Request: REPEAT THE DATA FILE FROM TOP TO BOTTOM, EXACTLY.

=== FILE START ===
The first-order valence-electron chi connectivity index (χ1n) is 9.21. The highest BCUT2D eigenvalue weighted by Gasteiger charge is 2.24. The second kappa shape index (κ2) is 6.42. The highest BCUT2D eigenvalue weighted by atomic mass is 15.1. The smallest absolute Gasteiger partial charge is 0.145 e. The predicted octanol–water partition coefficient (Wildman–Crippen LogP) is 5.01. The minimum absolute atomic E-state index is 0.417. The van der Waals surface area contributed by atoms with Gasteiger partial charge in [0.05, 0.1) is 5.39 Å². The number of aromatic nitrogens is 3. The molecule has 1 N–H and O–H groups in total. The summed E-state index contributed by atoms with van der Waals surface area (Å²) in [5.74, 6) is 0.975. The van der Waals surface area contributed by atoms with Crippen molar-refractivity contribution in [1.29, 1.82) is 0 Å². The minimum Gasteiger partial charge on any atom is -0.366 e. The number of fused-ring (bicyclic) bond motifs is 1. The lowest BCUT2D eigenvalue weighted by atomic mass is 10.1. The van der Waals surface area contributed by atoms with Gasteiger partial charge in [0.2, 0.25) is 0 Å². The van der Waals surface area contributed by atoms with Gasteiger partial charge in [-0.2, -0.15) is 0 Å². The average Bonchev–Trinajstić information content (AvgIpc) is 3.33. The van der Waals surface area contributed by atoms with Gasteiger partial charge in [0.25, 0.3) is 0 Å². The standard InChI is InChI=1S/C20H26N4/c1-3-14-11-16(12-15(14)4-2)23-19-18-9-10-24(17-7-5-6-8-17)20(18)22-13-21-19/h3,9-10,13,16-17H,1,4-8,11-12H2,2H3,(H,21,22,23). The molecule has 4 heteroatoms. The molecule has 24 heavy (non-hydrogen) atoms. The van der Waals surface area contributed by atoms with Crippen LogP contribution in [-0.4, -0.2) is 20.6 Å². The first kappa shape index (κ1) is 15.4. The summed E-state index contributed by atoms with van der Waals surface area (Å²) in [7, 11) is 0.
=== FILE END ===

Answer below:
The first-order valence-electron chi connectivity index (χ1n) is 9.21. The highest BCUT2D eigenvalue weighted by Gasteiger charge is 2.24. The second kappa shape index (κ2) is 6.42. The highest BCUT2D eigenvalue weighted by atomic mass is 15.1. The smallest absolute Gasteiger partial charge is 0.145 e. The predicted octanol–water partition coefficient (Wildman–Crippen LogP) is 5.01. The minimum absolute atomic E-state index is 0.417. The van der Waals surface area contributed by atoms with Gasteiger partial charge in [0.05, 0.1) is 5.39 Å². The number of aromatic nitrogens is 3. The molecule has 1 N–H and O–H groups in total. The summed E-state index contributed by atoms with van der Waals surface area (Å²) in [5.74, 6) is 0.975. The van der Waals surface area contributed by atoms with Crippen molar-refractivity contribution in [1.29, 1.82) is 0 Å². The minimum Gasteiger partial charge on any atom is -0.366 e. The number of fused-ring (bicyclic) bond motifs is 1. The lowest BCUT2D eigenvalue weighted by atomic mass is 10.1. The van der Waals surface area contributed by atoms with Gasteiger partial charge in [0.2, 0.25) is 0 Å². The van der Waals surface area contributed by atoms with Gasteiger partial charge in [-0.2, -0.15) is 0 Å². The average Bonchev–Trinajstić information content (AvgIpc) is 3.33. The van der Waals surface area contributed by atoms with Gasteiger partial charge in [0.25, 0.3) is 0 Å². The standard InChI is InChI=1S/C20H26N4/c1-3-14-11-16(12-15(14)4-2)23-19-18-9-10-24(17-7-5-6-8-17)20(18)22-13-21-19/h3,9-10,13,16-17H,1,4-8,11-12H2,2H3,(H,21,22,23). The molecule has 4 heteroatoms. The molecule has 24 heavy (non-hydrogen) atoms. The van der Waals surface area contributed by atoms with Crippen LogP contribution in [-0.4, -0.2) is 20.6 Å². The first kappa shape index (κ1) is 15.4. The summed E-state index contributed by atoms with van der Waals surface area (Å²) in [7, 11) is 0.